Act Two for Tot Hill Farm

Act Two for Tot Hill Farm

By Lee Pace

If Mike Strantz hadn’t died from tongue cancer in 2005 at the young age of 50, would he ever have made it to Pinehurst proper to design a golf course?

We’ll never know, of course, but at least 25 percent of his remarkable but all too limited design portfolio was built within 45 miles of the Village of Pinehurst.

Twenty-five miles to the northeast is Tobacco Road in Sanford, which opened in 1998 with craggy edges, blind shots and dramatic ups and downs whittled from the site of an old sand quarry.

And 45 miles to the northwest is Tot Hill Farm, which opened in 2000 on a rocky site in the Uwharrie Mountains near Asheboro with an ever-present creek running through the course and an 1800s farmhouse converted into a clubhouse and golf shop. The course in the last year has undergone an ownership change and reopened in September following a significant operations and agronomic overhaul.

Tobacco Road and Tot Hill provide the golf package community of the Sandhills two options for Strantz courses to add to offerings of Donald Ross, the Maples family, Tom Fazio, Rees Jones, Jack Nicklaus, Arnold Palmer and Gil Hanse, among others. Tobacco Road and Tot Hill are ideal options for golfers traveling from points west, north and east — they are challenging and entertaining venues to launch a Sandhills golf excursion or catch on the way out of town.

“I have always been fascinated with Mike Strantz’s work and how he went about designing a course — he actually set up shop and lived on-site for every job he did,” says Pat Barber, who owns two courses in the Charleston area and bought Tot Hill in December 2022. “I’ve always enjoyed a good renovation, whether it’s an old house on the battery in Charleston or a golf course that has some potential. This is a special piece of property, has a unique story and is just one of a few very courses that Mike produced. All those things made it an appealing opportunity. We fell in love with the golf course, the land and the old farmhouse. The idea of bringing it back to life was exciting.”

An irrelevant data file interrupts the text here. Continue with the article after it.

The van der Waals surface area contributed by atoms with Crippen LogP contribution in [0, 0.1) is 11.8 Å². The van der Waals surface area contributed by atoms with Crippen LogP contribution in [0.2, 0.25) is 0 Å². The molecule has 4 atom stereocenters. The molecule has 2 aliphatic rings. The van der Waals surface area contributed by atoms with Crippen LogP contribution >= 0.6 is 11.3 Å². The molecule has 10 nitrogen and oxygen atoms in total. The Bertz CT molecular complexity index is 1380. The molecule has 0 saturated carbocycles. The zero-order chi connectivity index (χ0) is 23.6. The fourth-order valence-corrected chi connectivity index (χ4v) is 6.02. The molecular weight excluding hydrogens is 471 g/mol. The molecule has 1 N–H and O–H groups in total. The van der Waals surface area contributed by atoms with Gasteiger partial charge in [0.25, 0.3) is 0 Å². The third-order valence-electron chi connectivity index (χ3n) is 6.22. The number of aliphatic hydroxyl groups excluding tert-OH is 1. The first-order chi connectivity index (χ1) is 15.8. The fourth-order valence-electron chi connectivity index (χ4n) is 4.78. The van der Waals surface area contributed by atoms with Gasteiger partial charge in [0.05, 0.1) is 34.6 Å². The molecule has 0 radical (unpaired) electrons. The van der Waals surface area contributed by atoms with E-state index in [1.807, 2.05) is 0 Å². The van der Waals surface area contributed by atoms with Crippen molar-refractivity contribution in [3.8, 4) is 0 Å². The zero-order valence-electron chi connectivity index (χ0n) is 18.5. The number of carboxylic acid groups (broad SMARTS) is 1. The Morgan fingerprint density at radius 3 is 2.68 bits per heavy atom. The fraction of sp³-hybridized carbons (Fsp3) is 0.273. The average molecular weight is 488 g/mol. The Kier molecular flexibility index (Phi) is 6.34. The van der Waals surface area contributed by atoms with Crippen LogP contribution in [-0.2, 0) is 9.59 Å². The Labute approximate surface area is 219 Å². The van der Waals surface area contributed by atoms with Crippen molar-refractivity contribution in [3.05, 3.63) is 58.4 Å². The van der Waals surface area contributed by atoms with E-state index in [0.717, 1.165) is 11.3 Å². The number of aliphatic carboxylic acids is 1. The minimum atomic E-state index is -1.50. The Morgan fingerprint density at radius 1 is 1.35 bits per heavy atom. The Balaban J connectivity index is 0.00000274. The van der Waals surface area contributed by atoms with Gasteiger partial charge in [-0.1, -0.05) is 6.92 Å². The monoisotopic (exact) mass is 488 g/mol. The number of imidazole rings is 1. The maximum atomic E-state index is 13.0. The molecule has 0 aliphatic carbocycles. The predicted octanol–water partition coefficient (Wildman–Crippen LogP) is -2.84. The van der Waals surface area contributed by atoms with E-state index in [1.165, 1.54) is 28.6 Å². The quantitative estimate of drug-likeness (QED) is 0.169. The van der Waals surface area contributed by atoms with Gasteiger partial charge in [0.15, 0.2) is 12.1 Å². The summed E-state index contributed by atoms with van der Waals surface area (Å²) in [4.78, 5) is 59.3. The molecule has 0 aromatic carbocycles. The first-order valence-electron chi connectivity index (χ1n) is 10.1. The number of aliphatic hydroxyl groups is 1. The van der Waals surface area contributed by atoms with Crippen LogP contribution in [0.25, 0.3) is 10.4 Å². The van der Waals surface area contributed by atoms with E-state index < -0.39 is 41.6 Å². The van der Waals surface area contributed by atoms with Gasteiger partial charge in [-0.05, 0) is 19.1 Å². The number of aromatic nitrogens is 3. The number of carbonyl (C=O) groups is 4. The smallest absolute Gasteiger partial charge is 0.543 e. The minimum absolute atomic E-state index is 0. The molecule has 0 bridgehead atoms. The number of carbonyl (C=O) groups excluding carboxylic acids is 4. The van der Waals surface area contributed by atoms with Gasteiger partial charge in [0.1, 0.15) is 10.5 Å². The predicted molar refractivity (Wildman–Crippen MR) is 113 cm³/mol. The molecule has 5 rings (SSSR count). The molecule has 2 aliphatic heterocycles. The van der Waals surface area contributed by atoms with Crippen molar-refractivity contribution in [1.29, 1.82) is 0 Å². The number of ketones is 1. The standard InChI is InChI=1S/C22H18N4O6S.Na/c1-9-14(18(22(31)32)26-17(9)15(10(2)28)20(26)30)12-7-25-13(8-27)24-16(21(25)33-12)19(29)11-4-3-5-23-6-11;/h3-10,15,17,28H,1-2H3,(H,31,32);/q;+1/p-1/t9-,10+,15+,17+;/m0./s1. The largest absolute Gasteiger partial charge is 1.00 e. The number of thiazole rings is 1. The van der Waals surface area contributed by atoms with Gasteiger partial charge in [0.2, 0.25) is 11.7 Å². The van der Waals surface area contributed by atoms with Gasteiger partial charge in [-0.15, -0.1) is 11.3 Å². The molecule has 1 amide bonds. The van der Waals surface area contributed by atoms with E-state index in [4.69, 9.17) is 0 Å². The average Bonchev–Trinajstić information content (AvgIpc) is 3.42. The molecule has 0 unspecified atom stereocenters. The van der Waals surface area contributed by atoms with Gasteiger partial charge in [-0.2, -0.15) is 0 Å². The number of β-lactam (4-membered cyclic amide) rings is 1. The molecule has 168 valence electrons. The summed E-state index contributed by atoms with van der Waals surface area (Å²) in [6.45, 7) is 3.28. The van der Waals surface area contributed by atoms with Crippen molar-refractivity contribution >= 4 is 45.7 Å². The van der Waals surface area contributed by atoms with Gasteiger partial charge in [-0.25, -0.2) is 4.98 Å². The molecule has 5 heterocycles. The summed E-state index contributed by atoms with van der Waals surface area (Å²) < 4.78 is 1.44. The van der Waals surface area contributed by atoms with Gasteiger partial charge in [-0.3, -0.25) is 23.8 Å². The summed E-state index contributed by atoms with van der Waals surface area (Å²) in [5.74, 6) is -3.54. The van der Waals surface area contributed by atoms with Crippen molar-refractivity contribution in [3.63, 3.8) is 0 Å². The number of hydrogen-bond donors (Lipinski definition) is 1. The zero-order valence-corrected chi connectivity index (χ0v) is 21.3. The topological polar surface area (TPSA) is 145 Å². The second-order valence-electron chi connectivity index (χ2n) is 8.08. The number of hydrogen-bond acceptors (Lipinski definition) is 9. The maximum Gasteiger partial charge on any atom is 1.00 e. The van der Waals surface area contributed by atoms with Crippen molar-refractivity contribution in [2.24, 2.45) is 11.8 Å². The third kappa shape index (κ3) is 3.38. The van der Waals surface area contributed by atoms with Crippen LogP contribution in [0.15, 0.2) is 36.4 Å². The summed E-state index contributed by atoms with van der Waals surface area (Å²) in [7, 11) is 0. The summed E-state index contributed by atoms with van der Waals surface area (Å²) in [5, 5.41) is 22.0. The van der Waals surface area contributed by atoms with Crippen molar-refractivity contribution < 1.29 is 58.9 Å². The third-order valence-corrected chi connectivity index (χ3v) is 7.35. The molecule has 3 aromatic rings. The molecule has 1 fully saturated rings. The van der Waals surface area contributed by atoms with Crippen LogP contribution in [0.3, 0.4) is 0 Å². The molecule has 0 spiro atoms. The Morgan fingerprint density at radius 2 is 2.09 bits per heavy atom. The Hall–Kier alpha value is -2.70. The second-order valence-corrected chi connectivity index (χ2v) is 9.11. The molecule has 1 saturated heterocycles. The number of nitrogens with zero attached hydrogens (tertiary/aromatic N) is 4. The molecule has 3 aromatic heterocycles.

Tot Hill was built on part of a 400-acre parcel that had been in the family of Asheboro native Ogburn Yates since 1943, and the family lived there during the summers and Yates later raised cattle. In the 1990s, Yates said the family was faced with three options. One was to sell it, but “there were too many memories,” he says. Another was to let it sit idle. A third was to jump on the health of golf and residential markets and build a golf course and develop a neighborhood.

Yates owned a condominium at Pawleys Island on the South Carolina coast and through a church there made friends with Doc Lachicotte, a prominent area businessman who was a partner in the mid-1980s creation of the Wachesaw Plantation golf community in Murrells Inlet and the subsequent idea to build a daily-fee course on land along the Intracoastal Waterway used as a fishing club. Lachicotte hired Strantz to design what would become the highly decorated Caledonia Golf & Fish Club.

“I told Doc we were thinking of doing a golf course on an old family farm, and he said I should talk to Mike,” Yates says. “Doc said he’d bring Mike up here one weekend and let him look at the property. They got here and Mike said, ‘Let me walk around an hour or so.’ He came back and said, ‘You need to build a golf course here. This is a great piece of land.’”